Our neighbor to the East, Destin, has a specialty center that permits open containers.  The South Harbor Festive Marketplace is a HUGE success over in Destin.  How is it that they can manage their specialty center and allow open containers while maintaining a friendly atmosphere---but we can't?

Regardless, that question is a rhetorical one.  The data, which is what should matter, does not point to this ordinance as the panacea that is lowering crime.  Several important categories have shown huge percentage increases since enactment of the open container ordinance.  Notably--DUIs are up 132% beach-wide and 75% at Quietwater beach alone since enactment of this ordinance.  Battery and Disturbance (family and non-family) infractions are way up as well since this ordinance was enacted.  Careful consideration must be given the important decision that is coming up on this matter, as we should not rush to continue this prohibition if this exacerbates the instances of criminal activity on the beach...

The data that I have illuminated in figures 1 and 2 below, created by averaging the infractions in the three-year, pre-open container ordinance and comparing this average in every crime category to the 2016 data (post ordinance) numbers and then calculating the change in each category--shows some alarming trends.....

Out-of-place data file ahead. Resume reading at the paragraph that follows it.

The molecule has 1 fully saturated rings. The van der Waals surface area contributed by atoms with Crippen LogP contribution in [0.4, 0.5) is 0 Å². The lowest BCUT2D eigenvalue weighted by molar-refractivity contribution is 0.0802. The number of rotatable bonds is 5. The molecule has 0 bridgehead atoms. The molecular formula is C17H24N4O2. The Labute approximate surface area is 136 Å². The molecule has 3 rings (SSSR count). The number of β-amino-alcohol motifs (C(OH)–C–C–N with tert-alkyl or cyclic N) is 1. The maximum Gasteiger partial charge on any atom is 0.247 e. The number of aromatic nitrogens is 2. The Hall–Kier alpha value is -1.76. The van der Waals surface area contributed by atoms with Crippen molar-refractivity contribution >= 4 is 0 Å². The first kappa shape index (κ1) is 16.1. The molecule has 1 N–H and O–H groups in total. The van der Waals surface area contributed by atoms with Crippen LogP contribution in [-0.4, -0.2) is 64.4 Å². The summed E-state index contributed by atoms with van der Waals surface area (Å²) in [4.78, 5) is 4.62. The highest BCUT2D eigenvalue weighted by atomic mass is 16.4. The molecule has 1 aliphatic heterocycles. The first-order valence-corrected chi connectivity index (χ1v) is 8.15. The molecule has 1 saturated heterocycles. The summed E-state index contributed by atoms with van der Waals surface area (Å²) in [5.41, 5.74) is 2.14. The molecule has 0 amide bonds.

Figure 1: a four year analysis of crime statistics from the Pensacola Beach commercial core  (data provided by Escambia Sheriff's Office)

Figure 2: a four year analysis of crime statistics from Escambia County's Quietwater Beach specialty center (data provided by Escambia Sheriff's Office)

Friday, March 24, 2017

What Will Automation Do to Mass Transit?

In Helsinki, Finland, self-driving public transport busses are being tested
At a recent County Commission meeting, several bus drivers from ECAT appeared before the board and implored the board to improve pay and benefits.  One commenter went through the pay scale meticulously and the rates of pay were low.  Shockingly low.
So what is the solution to the problem of low pay for bus drivers?
An easy solution would be to raise taxes and increase driver pay, changing the employment status of bus drivers from what they currently are-- contractor employees working for a third-party company—to making them regular county employees with pension plans and higher pay. 
This is what the union wants; this is what the drivers want.  If I was a driver, this is what I would want, too!

Tales from the Criminal Justice System Locally, Part 1